Every firstborn I know has a story like this. Mine has me on a train at two weeks old, on my first official field trip. My parents interpreted my newborn foot twitching and eye blinking as signs they had a budding zoologist on their hands. It’s the only thing that can explain why they carefully assembled a baby bag on a sweltering August morning (I have no idea how they kept my formula from spoiling) and boarded the three of us on a train to Penn Station for the hour’s trip into Manhattan, followed by an hour-long ride on a crowded subway. Destination: Bronx Zoo.

From what I am told, it was all going swell until the elephants. My father held me up to face the animals. He sweetly told me what they were, (not the scientific classification, I hope) and added, “They are gray, Linda, gray.”

At that point, a man standing next to us with his older kids began to laugh. My father, experiencing the self-doubt that soon becomes a parent’s faithful sidekick, felt the need to justify himself: “She can see colors!” he said indignantly, and we went on our way to the lions.

Fast forward 11 years. I was now the big sister of the family. One afternoon, my younger brother burst through the front door with more than his usual excitement. His kindergarten class was going on a trip, and he bounced around the living room with all the details. My mother was standing at the kitchen sink. Surprised he was making so much noise, she walked into the room, drying her hands. She watched him jump from the couch to the chair, shouting, “We’re going to the zoo!”

After a few seconds, it sunk in.

“You’ve never been to the zoo?” she asked.

“Nope!” he said. Then he went in for the easy lay-up:  “And we’re going on a train!”

I heard my mother tell this story often. She had a knack for timing and making people laugh. But at the end of it, I always sensed there was a little sigh. Maybe a tiny regret that they had been so single-minded with their firstborn and wished she’d had a little more left for that third kid. Or at least hadn’t been so surprised to hear he’d never been to the zoo. Or on a train.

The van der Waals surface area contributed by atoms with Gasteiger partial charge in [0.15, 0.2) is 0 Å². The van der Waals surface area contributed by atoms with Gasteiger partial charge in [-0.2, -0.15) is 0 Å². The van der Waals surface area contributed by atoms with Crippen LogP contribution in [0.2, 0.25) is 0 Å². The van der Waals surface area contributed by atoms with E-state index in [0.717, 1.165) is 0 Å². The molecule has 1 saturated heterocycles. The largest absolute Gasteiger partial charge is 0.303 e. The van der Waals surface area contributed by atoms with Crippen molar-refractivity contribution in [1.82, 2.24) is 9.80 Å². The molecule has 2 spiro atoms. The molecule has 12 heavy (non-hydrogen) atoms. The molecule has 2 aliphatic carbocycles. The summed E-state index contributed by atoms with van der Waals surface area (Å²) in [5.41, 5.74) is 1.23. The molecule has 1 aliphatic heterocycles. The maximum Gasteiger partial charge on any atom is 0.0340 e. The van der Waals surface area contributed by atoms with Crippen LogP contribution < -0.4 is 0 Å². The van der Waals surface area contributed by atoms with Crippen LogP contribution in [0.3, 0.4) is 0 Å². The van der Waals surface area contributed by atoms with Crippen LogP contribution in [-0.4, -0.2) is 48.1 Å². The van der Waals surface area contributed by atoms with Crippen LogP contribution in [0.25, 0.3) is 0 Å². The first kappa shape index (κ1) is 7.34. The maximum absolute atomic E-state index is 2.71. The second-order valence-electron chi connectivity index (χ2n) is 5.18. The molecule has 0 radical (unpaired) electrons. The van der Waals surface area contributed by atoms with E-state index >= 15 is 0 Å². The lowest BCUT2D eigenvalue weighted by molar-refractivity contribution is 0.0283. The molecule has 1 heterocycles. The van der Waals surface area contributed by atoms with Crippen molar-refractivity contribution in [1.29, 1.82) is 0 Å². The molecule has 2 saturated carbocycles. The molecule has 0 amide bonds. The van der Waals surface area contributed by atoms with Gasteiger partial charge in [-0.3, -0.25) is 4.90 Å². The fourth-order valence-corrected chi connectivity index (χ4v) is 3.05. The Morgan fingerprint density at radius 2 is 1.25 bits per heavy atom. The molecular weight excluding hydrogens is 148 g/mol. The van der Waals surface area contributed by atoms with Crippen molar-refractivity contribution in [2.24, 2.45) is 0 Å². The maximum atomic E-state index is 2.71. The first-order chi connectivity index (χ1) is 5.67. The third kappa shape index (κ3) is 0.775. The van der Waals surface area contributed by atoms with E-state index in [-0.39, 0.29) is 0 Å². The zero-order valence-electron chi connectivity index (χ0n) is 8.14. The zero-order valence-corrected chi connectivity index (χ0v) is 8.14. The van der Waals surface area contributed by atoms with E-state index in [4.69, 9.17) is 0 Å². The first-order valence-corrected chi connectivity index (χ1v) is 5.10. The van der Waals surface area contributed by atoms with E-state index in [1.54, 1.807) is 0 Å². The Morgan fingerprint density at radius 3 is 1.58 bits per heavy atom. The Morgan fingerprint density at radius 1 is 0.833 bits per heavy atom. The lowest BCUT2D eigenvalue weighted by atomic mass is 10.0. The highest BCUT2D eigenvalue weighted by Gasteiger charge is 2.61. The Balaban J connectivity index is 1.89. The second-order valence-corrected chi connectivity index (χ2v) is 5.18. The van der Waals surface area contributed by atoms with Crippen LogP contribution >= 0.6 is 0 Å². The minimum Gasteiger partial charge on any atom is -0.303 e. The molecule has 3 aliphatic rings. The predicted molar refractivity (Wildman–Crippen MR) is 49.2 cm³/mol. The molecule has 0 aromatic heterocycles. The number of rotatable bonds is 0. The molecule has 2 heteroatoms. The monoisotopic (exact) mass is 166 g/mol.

It happened to me, too.

My first son’s baby book could have won a Pulitzer. It is a perfect record – in excruciating minutiae – of his first two years. My second son’s baby book is half as long, even though he reached the same exact milestones. When my daughter came along, she had two brothers who were barely out of toddlerhood and a mother and father who, on their best days, were in survival mode. Her nearly blank baby book taunted me most – more than forgetting to pay the mortgage or letting the laundry pile up into a health hazard. I kept promising myself I’d catch up and fill it in.

When she was 12, she found it on my bookshelf and noticed how measly the contents were. She took it upon herself to fill in the missing lines with the most rudimentary facts.

“How old was I when I sat up?” she called from the next room.

“Five months,” I cheerfully guessed. I didn’t dare add, “give or take a month.” And now I tell that story with the same sigh I heard in my mother’s voice when she told hers.

Maybe, instead of feeling guilty that we didn’t keep up our laser-focus as we added babies to the family, it’s okay to say, “I loved you all differently.” After all, I wasn’t the same person on my initial ride on the parenting roller coaster as I was when my third baby landed in my arms. The first time I was white-knuckled, and every decision felt do or die. By the third, I rode with my hands high above my head but also aware of all the things I had to let go. It was different ride every time.

Though I could hope to be a good mother, I wasn’t the same mother. There was always enough joy for all of them – it was just different joy. And plenty to go around. True for that firstborn, who gazes cynically at the elephants through two-week-old eyes that can only see 12 inches in front of her face, and for that last one, who can’t believe his good luck when his chance comes to get to the zoo. On a train.